The founding of Georgia's insane asylum
In 1834 Georgia had no such facility to care for
its "insane." Then Georgia Governor Wilson Lumpkin petitioned the state
house and senate to care for its "idiots", "lunatics", and "insane." A
commission of lunacy was appointed, but the ignorance of the times slowed
a bill to set up an asylum. President Andrew Jackson's conservative views
reigned throughout the South, and there was still a lot of confusion
to the nature of mental illness. But on December 28, 1837 Georgia legislature
passed an act creating a state lunatic, idiot, and epileptic asylum.
The institution prided itself in being the first such facility in the world to care for idiots, lunatics, and epileptics all together. An idiot usually described a person born with mental retardation or downs syndrome. Ultimately the lacked the mental capacity to care for themselves. A lunatic was a person that at one time conformed into society, but at some point in time lost all reason. Lunatics were known to hear voices, talk to God, have violent outbursts, and to hallucinate. An epileptic had fits and seizures.
A group of people toured other asylums across the nation to search for an architectural model. Hospitals in Worchester and Charlestown, Massachusetts. Forty acres of land were purchased on a hill two miles south of Milledgeville. This plot of land was bought because of its close proximity to the capitol, and being in the central part of the state. The property was purchased for only $4,000. 7 The trustees were given an original budget of $20,000 that was used up rather quickly. Construction slowly began on what soon would be the largest facility of its kind in the world.
The first twenty years
The State Lunatic Asylum at Milledgeville opened
its doors November 1, 1842. On December fifteenth, the Milledgeville newspaper
reported that a "sad profession" came to Milledgeville from Macon. It was
to be the first patient. His name was Tilman B. and he was brought in restraints
by his wife and men kin folk. The thirty year old white male was violent
and destructive. He would eventually die six months later of "maniacal
The counties were to pay for its pauper patients, those who could not pay for themselves, and financially sound friends and family paid for their dependants. Patients from other states were accepted until 1877. 9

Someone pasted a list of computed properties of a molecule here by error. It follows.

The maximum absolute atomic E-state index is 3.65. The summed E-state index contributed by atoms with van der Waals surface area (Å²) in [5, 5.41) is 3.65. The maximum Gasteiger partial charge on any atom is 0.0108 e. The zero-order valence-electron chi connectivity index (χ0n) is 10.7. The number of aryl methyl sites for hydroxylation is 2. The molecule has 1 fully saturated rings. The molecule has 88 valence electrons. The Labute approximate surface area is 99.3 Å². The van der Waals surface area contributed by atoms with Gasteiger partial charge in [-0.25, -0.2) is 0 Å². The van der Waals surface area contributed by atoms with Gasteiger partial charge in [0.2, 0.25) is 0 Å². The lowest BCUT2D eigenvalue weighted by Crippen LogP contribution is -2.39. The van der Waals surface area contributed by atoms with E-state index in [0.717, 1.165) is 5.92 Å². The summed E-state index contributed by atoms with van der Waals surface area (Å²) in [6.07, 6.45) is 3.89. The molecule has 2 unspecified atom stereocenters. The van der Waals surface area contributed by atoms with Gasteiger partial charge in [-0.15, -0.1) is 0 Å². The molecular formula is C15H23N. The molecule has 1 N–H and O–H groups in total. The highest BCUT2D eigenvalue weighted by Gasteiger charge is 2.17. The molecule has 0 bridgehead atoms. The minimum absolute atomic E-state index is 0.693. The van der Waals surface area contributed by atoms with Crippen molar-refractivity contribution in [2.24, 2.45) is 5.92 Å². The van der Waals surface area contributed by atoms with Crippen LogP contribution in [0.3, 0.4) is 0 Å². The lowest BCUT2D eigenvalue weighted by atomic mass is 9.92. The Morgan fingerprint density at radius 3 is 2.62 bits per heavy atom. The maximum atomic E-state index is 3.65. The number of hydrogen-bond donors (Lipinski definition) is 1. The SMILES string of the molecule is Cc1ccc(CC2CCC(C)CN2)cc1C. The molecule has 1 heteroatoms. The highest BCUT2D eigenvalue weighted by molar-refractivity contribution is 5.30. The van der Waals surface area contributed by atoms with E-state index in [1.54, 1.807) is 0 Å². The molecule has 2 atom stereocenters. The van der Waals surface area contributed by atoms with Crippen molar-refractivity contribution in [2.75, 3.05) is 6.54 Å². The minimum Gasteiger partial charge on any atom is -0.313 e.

Three Milledgeville physicians were appointed as trustees. The head physician at the hospital was paid only $200 per year at the time, so the three doctors alternated by the month. The original staff was composed of a steward, his wife, who also served as the matron, and a few slaves that served as attendants. Soon Dr. David Cooper, one of the original trustees, was appointed as superintendent. At this time the hospital consisted of just one building, four stories high, and one hundred by thirty feet. Construction slowed on an identical building that is parallel to the first. Men comprised the first and second floors, while women took the third and fourth. The women were supervised by the matron who was there day and night. The kitchen was in the basement, and it served all of the floors with dumb waiters.The slave attendants were also quartered in the basement.
Dr. Cooper served as superintendent for three more years before the hospital was placed in the hands of Dr. Thomas Green, the son of an Irish exile. He found the patients in bad shape. Green criticized Dr. Cooper for taking in only the worst patients saying: "Only those who were a burden at home, and for whose recovery there was no hope, were sent to the asylum, which being regarded as a madhouse, inspired the people with terror." 10 Dr. Green was a kind man with great energy and enterprise. Green did not agree with the harsh measures Cooper used on the patients. Cooper thought that the insane must be treated harshly in order to force them to be reasonable. It was his entrepreneurial ability that kept state appropriations pouring in each year. Dr. Green headed the asylum from 1847 to 1879. He is, for the most part, responsible for the growth of the institution into what it is today.
The second building opened its doors in 1847. Female patients were placed in the new building allowing for the separation of the sexes. Dr. Green advocated to separate the patients into twelve classes based on their conditions. Then he lobbied for a separate building for the epileptics, saying it is quite distressing for an insane person to witness an epileptic seizure. Dr. Green also discontinued the use of slave attendants, and hired white attendants. He also increased the annual budget to $12,000 promising to raise the recovery rate from 25% to 50%.
The patients were usually in pretty bad shape when they were brought to the asylum. They were often beaten brutally, kept in jail, and their clothes were rarely changed. Some battered wives checked in also to escape their abusive husbands. The punishment they recieved most often made their conditions worse. When these patients checked into the hospital, the first thing that Dr. Green did was to release them onto the grounds. The patients were exuberant to be freed from their chains and rarely caused trouble. Of the 200 or so patients that he did this to, only twelve had to be detained.